“There will likely be a surge in positive cases after these results come back,” Habersham County Emergency Services Director Chad Black said Monday. “On weekends, the number usually stays pretty flat because there is less reporting.”
Black and Clinkscale agreed the event went smoothly. Folks were lined up to be tested as early as 9 a.m. even though the event was scheduled to begin at 11 a.m.
Calls to transport COVID-19 patients have been up, as Black said he got 10 notifications last week of such calls in Habersham County. He added that Habersham first responders are in a lot better position now with Personal Protective Equipment than they were in previous weeks, where a surge in calls could have caused them to run out. Now, Black said they have more supplies and 80 new washable suits coming in this week.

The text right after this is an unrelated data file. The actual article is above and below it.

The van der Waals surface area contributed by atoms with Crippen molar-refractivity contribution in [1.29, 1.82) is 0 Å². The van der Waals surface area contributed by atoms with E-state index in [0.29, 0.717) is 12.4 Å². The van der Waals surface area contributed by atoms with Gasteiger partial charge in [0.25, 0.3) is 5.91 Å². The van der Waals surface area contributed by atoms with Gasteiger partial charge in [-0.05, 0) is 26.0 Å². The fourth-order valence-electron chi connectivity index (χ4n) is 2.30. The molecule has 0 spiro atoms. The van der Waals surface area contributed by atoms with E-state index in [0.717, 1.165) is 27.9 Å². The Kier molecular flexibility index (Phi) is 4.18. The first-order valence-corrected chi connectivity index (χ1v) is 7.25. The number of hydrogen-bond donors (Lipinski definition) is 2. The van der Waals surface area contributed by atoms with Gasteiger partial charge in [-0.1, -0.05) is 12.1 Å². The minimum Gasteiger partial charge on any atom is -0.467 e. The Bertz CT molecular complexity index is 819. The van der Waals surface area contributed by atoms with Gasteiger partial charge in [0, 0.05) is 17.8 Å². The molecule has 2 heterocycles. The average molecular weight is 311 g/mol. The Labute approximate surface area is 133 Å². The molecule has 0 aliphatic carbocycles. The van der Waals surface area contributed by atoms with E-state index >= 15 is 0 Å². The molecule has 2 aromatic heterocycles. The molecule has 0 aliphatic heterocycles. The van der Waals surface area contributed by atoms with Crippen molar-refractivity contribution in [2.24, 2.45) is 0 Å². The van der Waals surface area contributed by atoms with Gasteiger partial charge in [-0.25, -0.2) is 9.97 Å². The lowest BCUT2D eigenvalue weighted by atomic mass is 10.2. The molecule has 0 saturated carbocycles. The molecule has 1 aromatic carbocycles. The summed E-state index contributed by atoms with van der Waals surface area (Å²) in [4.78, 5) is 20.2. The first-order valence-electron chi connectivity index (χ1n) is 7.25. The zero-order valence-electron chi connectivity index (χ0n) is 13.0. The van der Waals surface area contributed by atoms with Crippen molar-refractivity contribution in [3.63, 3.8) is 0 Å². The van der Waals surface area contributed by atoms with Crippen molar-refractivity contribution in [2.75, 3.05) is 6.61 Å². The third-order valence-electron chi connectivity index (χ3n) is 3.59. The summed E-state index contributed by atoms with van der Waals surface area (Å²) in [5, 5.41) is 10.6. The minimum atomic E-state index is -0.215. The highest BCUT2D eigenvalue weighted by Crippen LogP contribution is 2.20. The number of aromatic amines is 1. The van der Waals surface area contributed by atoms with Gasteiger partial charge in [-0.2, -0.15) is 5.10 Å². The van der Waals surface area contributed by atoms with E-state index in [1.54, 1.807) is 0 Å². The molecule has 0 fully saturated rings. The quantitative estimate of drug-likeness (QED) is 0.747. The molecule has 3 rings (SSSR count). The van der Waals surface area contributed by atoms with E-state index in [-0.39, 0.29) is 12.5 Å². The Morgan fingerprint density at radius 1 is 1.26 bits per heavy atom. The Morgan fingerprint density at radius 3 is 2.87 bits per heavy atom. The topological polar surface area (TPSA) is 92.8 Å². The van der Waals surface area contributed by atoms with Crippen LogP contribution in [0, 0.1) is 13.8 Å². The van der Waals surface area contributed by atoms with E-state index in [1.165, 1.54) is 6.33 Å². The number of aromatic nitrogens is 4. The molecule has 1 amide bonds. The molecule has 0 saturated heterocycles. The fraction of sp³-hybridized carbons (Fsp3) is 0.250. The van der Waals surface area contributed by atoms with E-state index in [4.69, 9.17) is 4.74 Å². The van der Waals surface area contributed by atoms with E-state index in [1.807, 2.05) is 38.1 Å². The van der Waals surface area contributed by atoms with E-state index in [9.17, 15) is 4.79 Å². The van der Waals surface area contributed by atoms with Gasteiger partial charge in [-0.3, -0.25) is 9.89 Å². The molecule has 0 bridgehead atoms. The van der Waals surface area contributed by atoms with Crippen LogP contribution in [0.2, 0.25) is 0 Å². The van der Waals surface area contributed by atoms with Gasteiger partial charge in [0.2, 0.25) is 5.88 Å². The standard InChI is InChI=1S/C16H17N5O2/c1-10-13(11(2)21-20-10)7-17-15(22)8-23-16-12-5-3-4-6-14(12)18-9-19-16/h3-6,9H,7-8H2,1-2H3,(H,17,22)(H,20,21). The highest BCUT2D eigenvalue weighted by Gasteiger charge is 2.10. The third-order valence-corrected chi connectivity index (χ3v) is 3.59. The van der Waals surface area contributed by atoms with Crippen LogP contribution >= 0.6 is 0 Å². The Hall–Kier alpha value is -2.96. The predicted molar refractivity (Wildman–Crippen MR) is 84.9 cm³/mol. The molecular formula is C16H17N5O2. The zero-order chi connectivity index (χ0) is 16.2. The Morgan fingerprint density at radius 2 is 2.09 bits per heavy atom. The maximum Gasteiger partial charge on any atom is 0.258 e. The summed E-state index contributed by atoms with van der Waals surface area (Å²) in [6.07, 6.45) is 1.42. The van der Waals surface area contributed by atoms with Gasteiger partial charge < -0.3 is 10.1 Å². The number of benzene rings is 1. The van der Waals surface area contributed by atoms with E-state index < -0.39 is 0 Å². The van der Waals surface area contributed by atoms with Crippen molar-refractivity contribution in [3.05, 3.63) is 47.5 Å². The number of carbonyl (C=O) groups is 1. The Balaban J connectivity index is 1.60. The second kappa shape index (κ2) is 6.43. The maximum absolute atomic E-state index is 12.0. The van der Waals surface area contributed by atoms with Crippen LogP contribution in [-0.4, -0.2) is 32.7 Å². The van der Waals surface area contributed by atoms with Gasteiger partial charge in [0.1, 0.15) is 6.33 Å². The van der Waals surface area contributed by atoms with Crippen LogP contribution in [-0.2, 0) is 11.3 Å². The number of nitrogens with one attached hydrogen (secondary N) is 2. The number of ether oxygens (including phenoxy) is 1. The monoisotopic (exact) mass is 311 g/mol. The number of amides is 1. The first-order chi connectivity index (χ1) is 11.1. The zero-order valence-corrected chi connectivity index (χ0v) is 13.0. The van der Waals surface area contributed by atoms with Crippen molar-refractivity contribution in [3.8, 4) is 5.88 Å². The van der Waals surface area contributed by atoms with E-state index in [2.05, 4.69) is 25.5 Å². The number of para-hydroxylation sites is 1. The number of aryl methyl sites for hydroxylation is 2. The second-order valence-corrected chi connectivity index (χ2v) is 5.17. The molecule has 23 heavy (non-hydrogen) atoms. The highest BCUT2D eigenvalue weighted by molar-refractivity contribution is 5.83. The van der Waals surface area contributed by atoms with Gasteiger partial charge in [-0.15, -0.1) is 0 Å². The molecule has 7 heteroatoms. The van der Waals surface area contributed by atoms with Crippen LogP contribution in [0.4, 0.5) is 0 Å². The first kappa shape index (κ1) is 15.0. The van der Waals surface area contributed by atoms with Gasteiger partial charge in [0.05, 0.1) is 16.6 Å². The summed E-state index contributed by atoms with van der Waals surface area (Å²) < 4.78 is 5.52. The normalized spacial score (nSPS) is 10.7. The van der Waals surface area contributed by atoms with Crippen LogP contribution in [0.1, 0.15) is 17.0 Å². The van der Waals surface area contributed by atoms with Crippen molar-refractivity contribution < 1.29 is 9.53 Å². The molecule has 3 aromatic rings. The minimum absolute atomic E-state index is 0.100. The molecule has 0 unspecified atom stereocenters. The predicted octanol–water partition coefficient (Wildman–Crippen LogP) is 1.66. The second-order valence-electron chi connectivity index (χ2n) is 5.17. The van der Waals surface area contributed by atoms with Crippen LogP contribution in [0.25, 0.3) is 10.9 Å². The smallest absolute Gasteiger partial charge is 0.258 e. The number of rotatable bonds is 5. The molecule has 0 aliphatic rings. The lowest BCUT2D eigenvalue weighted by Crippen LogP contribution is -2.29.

Black added that officials in Hall and Habersham counties are working to help quell outbreaks in the Latino communities, both with outreach programs in Spanish and other educational resources.
Georgia’s shelter-in-place order has required people to remain at home except for essential errands like grocery runs and to exercise, and for most businesses to limit their operations only to levels that will keep them financially afloat. As businesses start slowly reopening, Kemp and the state’s public health commissioner, Dr. Kathleen Toomey, stressed that anyone in Georgia who is experiencing common coronavirus symptoms can now receive a diagnostic test. On Monday, Kemp called on those with symptoms to “take us up on this offer.”